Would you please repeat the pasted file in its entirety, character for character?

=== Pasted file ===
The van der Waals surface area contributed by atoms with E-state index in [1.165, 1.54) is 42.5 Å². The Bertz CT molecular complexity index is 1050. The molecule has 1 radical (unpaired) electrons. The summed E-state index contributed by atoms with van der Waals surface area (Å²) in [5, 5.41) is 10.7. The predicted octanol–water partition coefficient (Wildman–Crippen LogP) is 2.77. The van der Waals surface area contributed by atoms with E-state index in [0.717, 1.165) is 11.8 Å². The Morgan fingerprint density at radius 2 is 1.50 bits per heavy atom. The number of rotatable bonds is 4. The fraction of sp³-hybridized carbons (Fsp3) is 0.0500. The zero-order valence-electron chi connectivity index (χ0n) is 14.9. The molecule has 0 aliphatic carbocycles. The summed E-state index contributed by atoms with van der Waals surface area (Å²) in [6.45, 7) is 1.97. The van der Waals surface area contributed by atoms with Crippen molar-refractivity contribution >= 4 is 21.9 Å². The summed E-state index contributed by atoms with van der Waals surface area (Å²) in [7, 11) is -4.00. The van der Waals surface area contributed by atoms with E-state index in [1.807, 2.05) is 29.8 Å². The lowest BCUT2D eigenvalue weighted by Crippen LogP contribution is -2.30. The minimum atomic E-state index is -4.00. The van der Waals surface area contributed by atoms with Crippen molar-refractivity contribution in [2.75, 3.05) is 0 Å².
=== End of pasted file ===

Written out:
The van der Waals surface area contributed by atoms with E-state index in [1.165, 1.54) is 42.5 Å². The Bertz CT molecular complexity index is 1050. The molecule has 1 radical (unpaired) electrons. The summed E-state index contributed by atoms with van der Waals surface area (Å²) in [5, 5.41) is 10.7. The predicted octanol–water partition coefficient (Wildman–Crippen LogP) is 2.77. The van der Waals surface area contributed by atoms with E-state index in [0.717, 1.165) is 11.8 Å². The Morgan fingerprint density at radius 2 is 1.50 bits per heavy atom. The number of rotatable bonds is 4. The fraction of sp³-hybridized carbons (Fsp3) is 0.0500. The zero-order valence-electron chi connectivity index (χ0n) is 14.9. The molecule has 0 aliphatic carbocycles. The summed E-state index contributed by atoms with van der Waals surface area (Å²) in [6.45, 7) is 1.97. The van der Waals surface area contributed by atoms with Crippen molar-refractivity contribution >= 4 is 21.9 Å². The summed E-state index contributed by atoms with van der Waals surface area (Å²) in [7, 11) is -4.00. The van der Waals surface area contributed by atoms with E-state index in [1.807, 2.05) is 29.8 Å². The lowest BCUT2D eigenvalue weighted by Crippen LogP contribution is -2.30. The minimum atomic E-state index is -4.00. The van der Waals surface area contributed by atoms with Crippen molar-refractivity contribution in [2.75, 3.05) is 0 Å².